But Jesus says: "If you knew the truth, the truth would set you free" and in his reinstatement of Peter answers him in a very different way: 

Shame over past failures and sins can haunt and inhibit us in many ways. And Satan seeks to steal and destroy our faith by shoving our failures in our face. But Jesus intends to redeem us completely.
When Jesus chose you to be his disciple, he foresaw your future failures as sure as he foresaw Peter’s. We may not want to believe that we could deny Jesus by engaging in a sin that contradicts everything we believe. We must remember what Jesus said to Peter before his failure: “I have prayed for you that your faith may not fail. And when you have turned again, strengthen your brothers.” Peter was going to sin — miserably. But Jesus had prayed for him. Jesus’ prayer was stronger than Peter’s sin, and it’s stronger than our sin too. “He is able to save to the uttermost those who draw near to God through him, since he always lives to make intercession for them. 

And Jesus is the great restorer of failures who repent. Jesus had said to Peter “when you have turned again [repented], strengthen your brothers.” And there on the beach he again gave Peter the greatest invitation any of us can receive on earth: “Follow me.”

The failure was to be left behind, there was kingdom work to do, and eternal life to enjoy.

Peter’s failure did not define him. And ours will not define us. They are horrible, humbling stumbles along the path of following Jesus, who paid for them all on the cross. And Jesus specializes in transforming failures into rocks of strength for his church.

Friday, April 28, 2017

Sinclair Ferguson on Joseph's Multicolor Puzzle

You can listen to Sinclair Ferguson's Four Corners of the Jigsaw Puzzle here. Below is a quote from that sermon.

Genesis 50:20:
As for you, you meant evil against me, but God meant it for good in order to bring about this present result, to preserve many people alive.

"One of the things I notice with Christian people is that often they seem to find themselves shunted off the highway of usefulness and fruitfulness. They are put on a dead end street, and they are discouraged and disappointed. What are you to say to them?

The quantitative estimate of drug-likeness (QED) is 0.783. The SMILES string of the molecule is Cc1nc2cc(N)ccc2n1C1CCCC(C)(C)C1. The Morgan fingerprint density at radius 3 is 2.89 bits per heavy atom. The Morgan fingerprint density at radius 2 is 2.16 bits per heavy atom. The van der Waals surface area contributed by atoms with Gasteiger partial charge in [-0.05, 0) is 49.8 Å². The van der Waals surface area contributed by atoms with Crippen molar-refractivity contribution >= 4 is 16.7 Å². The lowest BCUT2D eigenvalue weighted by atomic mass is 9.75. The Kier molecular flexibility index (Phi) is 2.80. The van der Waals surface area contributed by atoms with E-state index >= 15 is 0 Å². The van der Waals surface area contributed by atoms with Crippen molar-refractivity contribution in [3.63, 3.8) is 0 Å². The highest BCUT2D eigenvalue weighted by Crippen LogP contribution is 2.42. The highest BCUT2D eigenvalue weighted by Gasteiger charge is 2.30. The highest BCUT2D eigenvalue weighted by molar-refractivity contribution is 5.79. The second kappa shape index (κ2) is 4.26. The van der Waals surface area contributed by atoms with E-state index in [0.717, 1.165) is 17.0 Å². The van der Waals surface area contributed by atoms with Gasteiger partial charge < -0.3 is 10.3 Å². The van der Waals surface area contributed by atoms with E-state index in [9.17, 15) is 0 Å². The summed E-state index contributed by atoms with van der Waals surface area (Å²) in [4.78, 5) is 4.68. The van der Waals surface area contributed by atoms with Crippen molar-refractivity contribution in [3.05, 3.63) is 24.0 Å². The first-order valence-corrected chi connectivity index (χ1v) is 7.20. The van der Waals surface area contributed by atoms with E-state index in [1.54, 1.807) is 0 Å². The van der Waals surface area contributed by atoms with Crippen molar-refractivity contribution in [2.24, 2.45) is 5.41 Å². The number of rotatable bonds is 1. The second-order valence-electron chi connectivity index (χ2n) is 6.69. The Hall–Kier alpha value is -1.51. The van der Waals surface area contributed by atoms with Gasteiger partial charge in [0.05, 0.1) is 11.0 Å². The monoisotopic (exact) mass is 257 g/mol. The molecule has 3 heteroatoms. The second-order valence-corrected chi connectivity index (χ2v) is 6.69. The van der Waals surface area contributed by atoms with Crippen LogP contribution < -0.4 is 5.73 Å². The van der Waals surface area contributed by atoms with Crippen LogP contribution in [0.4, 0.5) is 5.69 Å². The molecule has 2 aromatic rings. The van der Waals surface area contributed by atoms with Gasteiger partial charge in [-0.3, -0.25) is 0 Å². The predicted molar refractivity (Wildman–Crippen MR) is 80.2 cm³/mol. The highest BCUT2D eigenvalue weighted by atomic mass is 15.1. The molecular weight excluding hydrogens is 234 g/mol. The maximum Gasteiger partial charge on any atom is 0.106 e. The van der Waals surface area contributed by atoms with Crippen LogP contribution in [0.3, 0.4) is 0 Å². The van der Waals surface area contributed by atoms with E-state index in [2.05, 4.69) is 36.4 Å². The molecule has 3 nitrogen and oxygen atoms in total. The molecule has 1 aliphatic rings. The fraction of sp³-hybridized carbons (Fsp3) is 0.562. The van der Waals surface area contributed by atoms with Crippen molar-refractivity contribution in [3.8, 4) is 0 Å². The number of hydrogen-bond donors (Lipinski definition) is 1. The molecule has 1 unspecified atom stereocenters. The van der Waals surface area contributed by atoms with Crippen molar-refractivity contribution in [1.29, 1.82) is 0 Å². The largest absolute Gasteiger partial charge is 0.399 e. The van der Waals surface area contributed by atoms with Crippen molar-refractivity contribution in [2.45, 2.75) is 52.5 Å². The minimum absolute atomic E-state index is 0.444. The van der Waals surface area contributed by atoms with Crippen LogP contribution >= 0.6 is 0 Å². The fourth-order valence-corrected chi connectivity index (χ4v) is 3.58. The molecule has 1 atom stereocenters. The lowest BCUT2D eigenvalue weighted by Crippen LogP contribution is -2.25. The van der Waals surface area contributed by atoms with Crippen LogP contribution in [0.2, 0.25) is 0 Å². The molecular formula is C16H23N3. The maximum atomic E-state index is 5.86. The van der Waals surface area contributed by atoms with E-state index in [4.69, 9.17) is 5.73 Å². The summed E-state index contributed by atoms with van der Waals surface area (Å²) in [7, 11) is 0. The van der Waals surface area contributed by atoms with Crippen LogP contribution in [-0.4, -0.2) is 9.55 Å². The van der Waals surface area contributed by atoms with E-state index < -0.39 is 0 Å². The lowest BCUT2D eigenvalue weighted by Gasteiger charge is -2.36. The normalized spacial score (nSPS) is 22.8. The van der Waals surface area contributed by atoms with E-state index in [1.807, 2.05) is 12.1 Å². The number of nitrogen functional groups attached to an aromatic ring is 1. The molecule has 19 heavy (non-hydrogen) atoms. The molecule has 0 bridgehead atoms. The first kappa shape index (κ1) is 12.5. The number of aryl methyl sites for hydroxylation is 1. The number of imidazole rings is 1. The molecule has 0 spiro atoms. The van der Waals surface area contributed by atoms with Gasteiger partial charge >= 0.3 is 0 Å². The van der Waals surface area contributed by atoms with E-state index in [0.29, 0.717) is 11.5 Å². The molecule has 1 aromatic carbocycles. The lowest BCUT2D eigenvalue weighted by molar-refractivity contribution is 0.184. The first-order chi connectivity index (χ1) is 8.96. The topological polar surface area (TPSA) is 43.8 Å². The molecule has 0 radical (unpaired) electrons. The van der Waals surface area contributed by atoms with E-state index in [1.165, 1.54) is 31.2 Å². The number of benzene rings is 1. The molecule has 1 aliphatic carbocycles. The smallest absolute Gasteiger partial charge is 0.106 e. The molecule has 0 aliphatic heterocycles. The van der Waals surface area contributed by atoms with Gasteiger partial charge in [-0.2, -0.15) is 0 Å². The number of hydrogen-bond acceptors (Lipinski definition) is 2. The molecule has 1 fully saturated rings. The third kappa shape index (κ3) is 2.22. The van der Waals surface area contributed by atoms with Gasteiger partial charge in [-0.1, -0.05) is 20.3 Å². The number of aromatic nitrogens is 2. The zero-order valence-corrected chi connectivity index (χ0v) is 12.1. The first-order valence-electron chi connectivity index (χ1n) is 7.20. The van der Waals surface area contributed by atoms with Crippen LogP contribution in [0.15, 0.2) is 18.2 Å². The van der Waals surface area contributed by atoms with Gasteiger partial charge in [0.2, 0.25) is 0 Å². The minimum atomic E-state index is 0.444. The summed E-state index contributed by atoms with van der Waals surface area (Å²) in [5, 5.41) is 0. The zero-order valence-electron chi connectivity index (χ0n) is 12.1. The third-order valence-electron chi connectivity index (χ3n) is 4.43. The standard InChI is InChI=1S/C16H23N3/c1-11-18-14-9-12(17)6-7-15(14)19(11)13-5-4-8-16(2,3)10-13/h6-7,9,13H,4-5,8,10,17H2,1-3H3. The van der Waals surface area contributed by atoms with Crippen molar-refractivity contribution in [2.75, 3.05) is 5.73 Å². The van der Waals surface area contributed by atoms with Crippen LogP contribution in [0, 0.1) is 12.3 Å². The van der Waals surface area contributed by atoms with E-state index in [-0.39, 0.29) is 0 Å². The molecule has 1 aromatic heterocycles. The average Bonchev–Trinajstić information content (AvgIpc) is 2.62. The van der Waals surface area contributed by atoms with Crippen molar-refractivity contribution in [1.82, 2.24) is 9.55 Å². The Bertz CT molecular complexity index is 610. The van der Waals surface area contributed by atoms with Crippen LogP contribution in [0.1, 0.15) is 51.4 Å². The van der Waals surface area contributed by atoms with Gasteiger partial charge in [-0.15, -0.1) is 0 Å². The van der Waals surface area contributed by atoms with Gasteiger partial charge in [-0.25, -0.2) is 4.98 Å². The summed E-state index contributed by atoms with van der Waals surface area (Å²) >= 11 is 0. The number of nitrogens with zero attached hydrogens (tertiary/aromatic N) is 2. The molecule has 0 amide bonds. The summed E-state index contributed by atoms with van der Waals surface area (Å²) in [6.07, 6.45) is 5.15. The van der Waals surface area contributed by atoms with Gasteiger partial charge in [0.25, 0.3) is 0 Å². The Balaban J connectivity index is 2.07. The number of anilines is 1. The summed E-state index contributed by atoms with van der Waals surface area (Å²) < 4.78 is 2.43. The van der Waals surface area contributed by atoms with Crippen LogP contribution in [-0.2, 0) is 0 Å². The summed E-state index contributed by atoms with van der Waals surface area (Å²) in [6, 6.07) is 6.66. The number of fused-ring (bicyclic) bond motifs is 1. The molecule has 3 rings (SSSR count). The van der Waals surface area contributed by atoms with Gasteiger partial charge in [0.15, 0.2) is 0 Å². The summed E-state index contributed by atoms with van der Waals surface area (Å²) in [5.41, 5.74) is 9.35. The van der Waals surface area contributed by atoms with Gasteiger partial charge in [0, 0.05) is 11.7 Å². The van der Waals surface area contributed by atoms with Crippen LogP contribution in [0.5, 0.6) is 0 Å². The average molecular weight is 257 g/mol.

You are to say: God has brought you into this in order that the traffic of his purposes may move on, until you will be in the right place at the right time, but at that point a very different person, having been transformed by your difficulties and trials. Then, God will make you fruitful for his Glory among His people.

Do you wonder what the future holds for you? He is doing something in you, in order that you may be in the place where through you he will do something for others. You see, afflictions are like frosty weather on garments; they change the hue and they bleach them white. God works in our circumstances. Samuel Weatherford said "There are some graces that grow best in winter."

And Jesus is the musical conductor of our lives who knows the score perfectly. Years and years ago--we have three boys and a girl-- and my little girl wanted to go see the musical Joseph and the Amazing Technicolor Dreamcoat. And the night she was going, my wife was sick, so I had to go to Edinburgh and watch. (I think I was the only person in the audience who didn't know that at some point in that musical, Pharaoh turns into Elvis Presley. I let out such a guffaw of astonishment that it was about six months before my daughter would admit that she had seen it. )

But our seats we had were right at the very front of the audience. And so, we were in the rare position of being able to see all the action on the stage as well as all the music being played in the pit underneath.

And I've never forgotten the way the conductor came in: He came to his little podium--most of the audience couldn't see this--but I saw him take out of his pocket a little packet of M&Ms. He opened the packet and put them in this little cup that was beside the podium. And, he began to conduct and every so often--very causally--he would pick up an M&M.

There was all this drama going on the stage...but the conductor was unfazed. He knew what he was doing because he already knew the score.

Now, I'm not suggesting that God is unmoved by the afflictions of our lives. That He is in heaven eating M&Ms. But, when evil is set against him, He who sits in the heavens laughs. He holds them in derision, because he knows the score. And the reason he knows the score is because he is not only the conductor...but he is the composer.

Do you remember Cowper's hymn? Its called "Light Shining Out of Darkness":

Deep in unfathomable minds of never failing skill
He treasures up his bright designs and works his sovereign will.